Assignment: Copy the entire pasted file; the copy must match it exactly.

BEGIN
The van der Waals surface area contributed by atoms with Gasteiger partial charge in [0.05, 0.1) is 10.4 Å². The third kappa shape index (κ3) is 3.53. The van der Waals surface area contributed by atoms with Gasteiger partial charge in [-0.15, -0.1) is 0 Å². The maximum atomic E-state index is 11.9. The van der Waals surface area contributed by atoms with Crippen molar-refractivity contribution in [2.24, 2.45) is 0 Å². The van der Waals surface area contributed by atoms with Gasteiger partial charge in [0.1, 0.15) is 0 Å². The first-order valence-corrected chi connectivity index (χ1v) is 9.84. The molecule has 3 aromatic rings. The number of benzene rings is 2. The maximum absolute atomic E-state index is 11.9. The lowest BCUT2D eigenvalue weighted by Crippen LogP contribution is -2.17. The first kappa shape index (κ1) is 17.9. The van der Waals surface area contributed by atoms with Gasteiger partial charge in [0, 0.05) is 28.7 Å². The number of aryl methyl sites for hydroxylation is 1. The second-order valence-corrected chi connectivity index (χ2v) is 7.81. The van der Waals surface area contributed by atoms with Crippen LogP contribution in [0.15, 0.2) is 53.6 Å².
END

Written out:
The van der Waals surface area contributed by atoms with Gasteiger partial charge in [0.05, 0.1) is 10.4 Å². The third kappa shape index (κ3) is 3.53. The van der Waals surface area contributed by atoms with Gasteiger partial charge in [-0.15, -0.1) is 0 Å². The maximum atomic E-state index is 11.9. The van der Waals surface area contributed by atoms with Crippen molar-refractivity contribution in [2.24, 2.45) is 0 Å². The van der Waals surface area contributed by atoms with Gasteiger partial charge in [0.1, 0.15) is 0 Å². The first-order valence-corrected chi connectivity index (χ1v) is 9.84. The molecule has 3 aromatic rings. The number of benzene rings is 2. The maximum absolute atomic E-state index is 11.9. The lowest BCUT2D eigenvalue weighted by Crippen LogP contribution is -2.17. The first kappa shape index (κ1) is 17.9. The van der Waals surface area contributed by atoms with Gasteiger partial charge in [0, 0.05) is 28.7 Å². The number of aryl methyl sites for hydroxylation is 1. The second-order valence-corrected chi connectivity index (χ2v) is 7.81. The van der Waals surface area contributed by atoms with Crippen LogP contribution in [0.15, 0.2) is 53.6 Å².